Today, it has been reported that guitarist Joe Satriani has sued Coldplay, alleging that portions of Coldplay’s “Viva la Vida” incorporate material from Satriani’s “If I Could Fly.” For those (like me) who didn’t instantly know what the suit is about, Youtube has some interesting videos comparing the relevant portions of the songs – comparisons that would probably not be widely available without sites like Youtube. Here’s an example:
For those wondering what the law says about this kind of suit, it’s easy to state the doctrine. Infringement exists when the defendant copied from the plaintiff’s work an amount of material that renders the two works “substantially similar.” In deciding whether copying exists, courts ask whether the defendant had access to the plaintiff’s work (almost surely the case here) and whether the similarities between the two works are sufficient that, more likely than not, the similarities arise from copying. If copying exists, courts then evaluate whether the works are “substantially similar,” i.e. sound too much alike. Listening to the two works, I must admit that it sounds (as the linked-to Youtube mashup says) “suspicious.”
First appearances don’t look good for Coldplay. Nevertheless, I speculate that a band as well-known and successful as Coldplay would not copy so obviously. Coldplay is already hugely successful, would be discovered if infringing, and has the money to pay a judgment.
So what happened then? I’m thinking that this case is Bright Tunes v. Harrisongs all over again. In that case, the Chiffons sued George Harrison, alleging that “My Sweet Lord” was a copy of “He’s So Fine.” You can hear those two songs together at this site.
The twist to Bright Tunes is that Harrison claimed he did not copy from the Chiffons, and the judge believed him because of testimony that Harrison and his fellow band members improvised “My Sweet Lord” during a recording session. The judge concluded that Harrison must have heard “He’s So Fine” and stored the melody in his unconscious memory. When Harrison began “searching” for a good tune for a new song, the melody from “He’s So Fine” popped into Harrison’s mind, and he did not realize that he was in fact “copying” from the Chiffons. The judge decided in favor of the Chiffons, holding that copying is actionable in copyright whether conscious or unconscious.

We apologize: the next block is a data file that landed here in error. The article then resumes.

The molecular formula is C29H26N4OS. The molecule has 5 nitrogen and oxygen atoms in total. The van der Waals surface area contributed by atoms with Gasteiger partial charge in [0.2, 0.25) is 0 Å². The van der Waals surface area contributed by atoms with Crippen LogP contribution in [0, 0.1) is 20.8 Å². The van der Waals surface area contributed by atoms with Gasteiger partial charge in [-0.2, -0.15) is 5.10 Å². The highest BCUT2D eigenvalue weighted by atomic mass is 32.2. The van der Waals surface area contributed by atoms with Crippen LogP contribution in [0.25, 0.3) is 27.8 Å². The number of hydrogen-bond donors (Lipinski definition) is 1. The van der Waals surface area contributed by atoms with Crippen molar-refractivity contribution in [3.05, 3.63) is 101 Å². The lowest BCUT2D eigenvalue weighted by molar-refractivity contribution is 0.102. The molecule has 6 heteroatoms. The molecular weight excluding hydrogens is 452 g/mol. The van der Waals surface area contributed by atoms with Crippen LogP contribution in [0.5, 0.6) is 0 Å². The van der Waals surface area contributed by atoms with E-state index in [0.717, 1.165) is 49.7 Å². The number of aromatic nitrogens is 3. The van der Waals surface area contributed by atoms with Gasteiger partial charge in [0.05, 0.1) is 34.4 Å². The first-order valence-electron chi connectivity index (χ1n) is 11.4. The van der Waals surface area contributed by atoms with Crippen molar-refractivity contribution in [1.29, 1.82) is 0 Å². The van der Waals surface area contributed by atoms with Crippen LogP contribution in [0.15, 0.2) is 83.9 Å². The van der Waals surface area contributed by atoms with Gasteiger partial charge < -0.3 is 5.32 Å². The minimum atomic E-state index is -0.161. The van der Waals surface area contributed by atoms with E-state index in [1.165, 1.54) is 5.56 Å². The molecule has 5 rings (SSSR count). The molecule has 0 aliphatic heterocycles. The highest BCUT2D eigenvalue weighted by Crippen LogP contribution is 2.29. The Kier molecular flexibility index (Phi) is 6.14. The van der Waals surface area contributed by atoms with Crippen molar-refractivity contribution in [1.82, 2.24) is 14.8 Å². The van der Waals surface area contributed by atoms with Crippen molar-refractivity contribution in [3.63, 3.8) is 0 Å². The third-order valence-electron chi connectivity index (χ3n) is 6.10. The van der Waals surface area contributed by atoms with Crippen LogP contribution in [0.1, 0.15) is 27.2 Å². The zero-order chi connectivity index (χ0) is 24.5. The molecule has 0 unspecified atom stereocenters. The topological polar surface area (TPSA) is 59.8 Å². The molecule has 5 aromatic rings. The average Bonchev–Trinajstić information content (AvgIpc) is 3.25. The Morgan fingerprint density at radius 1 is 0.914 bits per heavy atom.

The Bright Tunes v. Harrisongs position on unconscious copying is well-entrenched in copyright doctrine, but it has been criticized on the ground that it makes illegal the very process by which most songs are created. Composers choose patterns of notes because they have heard similar patterns in the past and found them pleasing. If that is so, the only thing separating Harrison (and perhaps Coldplay) from being clear of infringement is the coincidence that their unconscious memory delivered them a recognizable tune, instead of one either unrecognizable (perhaps because it’s not well-known) or one cobbled together from snippets of other tunes.
People have sometimes thought that, even if Bright Tunes was wrong, it was unlikely to be reconsidered because another such case might never come along. Interestingly, perhaps the “repeat version” of Bright Tunes has now been filed, and courts may get a chance to rethink whether copyright infringement is something you can do innocently, or whether it’s something that requires some kind of culpable purpose.